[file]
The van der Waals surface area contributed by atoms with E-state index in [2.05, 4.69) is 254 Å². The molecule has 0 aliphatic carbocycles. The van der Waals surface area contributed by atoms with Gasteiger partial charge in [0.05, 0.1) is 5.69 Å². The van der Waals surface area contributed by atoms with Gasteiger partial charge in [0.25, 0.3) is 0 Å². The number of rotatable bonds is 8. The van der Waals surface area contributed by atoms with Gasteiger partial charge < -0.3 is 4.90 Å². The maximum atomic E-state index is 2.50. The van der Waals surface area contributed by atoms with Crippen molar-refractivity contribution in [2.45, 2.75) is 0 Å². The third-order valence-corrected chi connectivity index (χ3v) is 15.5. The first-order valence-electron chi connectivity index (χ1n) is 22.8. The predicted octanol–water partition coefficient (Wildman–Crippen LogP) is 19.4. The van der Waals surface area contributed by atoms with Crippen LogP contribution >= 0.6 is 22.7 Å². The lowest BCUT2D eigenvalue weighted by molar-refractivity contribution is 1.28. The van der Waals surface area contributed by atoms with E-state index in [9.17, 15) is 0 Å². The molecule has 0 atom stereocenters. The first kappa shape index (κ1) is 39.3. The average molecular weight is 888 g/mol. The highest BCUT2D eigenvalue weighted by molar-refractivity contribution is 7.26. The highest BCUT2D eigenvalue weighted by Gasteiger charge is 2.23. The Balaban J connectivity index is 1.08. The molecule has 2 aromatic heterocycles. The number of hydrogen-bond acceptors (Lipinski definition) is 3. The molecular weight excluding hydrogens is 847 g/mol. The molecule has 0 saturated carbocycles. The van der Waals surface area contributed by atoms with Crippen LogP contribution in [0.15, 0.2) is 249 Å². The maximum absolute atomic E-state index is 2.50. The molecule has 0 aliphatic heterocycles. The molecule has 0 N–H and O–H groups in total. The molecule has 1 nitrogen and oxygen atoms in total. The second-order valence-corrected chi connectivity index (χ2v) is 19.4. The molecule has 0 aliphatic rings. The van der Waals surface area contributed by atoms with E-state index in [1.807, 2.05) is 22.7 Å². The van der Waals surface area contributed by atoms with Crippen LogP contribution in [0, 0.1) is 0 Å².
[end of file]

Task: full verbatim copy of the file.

The van der Waals surface area contributed by atoms with E-state index in [2.05, 4.69) is 254 Å². The molecule has 0 aliphatic carbocycles. The van der Waals surface area contributed by atoms with Gasteiger partial charge in [0.05, 0.1) is 5.69 Å². The van der Waals surface area contributed by atoms with Gasteiger partial charge in [0.25, 0.3) is 0 Å². The number of rotatable bonds is 8. The van der Waals surface area contributed by atoms with Gasteiger partial charge < -0.3 is 4.90 Å². The maximum atomic E-state index is 2.50. The van der Waals surface area contributed by atoms with Crippen molar-refractivity contribution in [2.45, 2.75) is 0 Å². The third-order valence-corrected chi connectivity index (χ3v) is 15.5. The first-order valence-electron chi connectivity index (χ1n) is 22.8. The predicted octanol–water partition coefficient (Wildman–Crippen LogP) is 19.4. The van der Waals surface area contributed by atoms with Crippen LogP contribution >= 0.6 is 22.7 Å². The lowest BCUT2D eigenvalue weighted by molar-refractivity contribution is 1.28. The van der Waals surface area contributed by atoms with E-state index in [9.17, 15) is 0 Å². The molecule has 0 atom stereocenters. The first kappa shape index (κ1) is 39.3. The average molecular weight is 888 g/mol. The highest BCUT2D eigenvalue weighted by molar-refractivity contribution is 7.26. The highest BCUT2D eigenvalue weighted by Gasteiger charge is 2.23. The Balaban J connectivity index is 1.08. The molecule has 2 aromatic heterocycles. The number of hydrogen-bond acceptors (Lipinski definition) is 3. The molecular weight excluding hydrogens is 847 g/mol. The molecule has 0 saturated carbocycles. The van der Waals surface area contributed by atoms with Crippen LogP contribution in [0.15, 0.2) is 249 Å². The maximum absolute atomic E-state index is 2.50. The molecule has 0 aliphatic heterocycles. The molecule has 0 N–H and O–H groups in total. The molecule has 1 nitrogen and oxygen atoms in total. The second-order valence-corrected chi connectivity index (χ2v) is 19.4. The molecule has 0 aliphatic rings. The van der Waals surface area contributed by atoms with E-state index in [1.807, 2.05) is 22.7 Å². The van der Waals surface area contributed by atoms with Crippen LogP contribution in [0, 0.1) is 0 Å².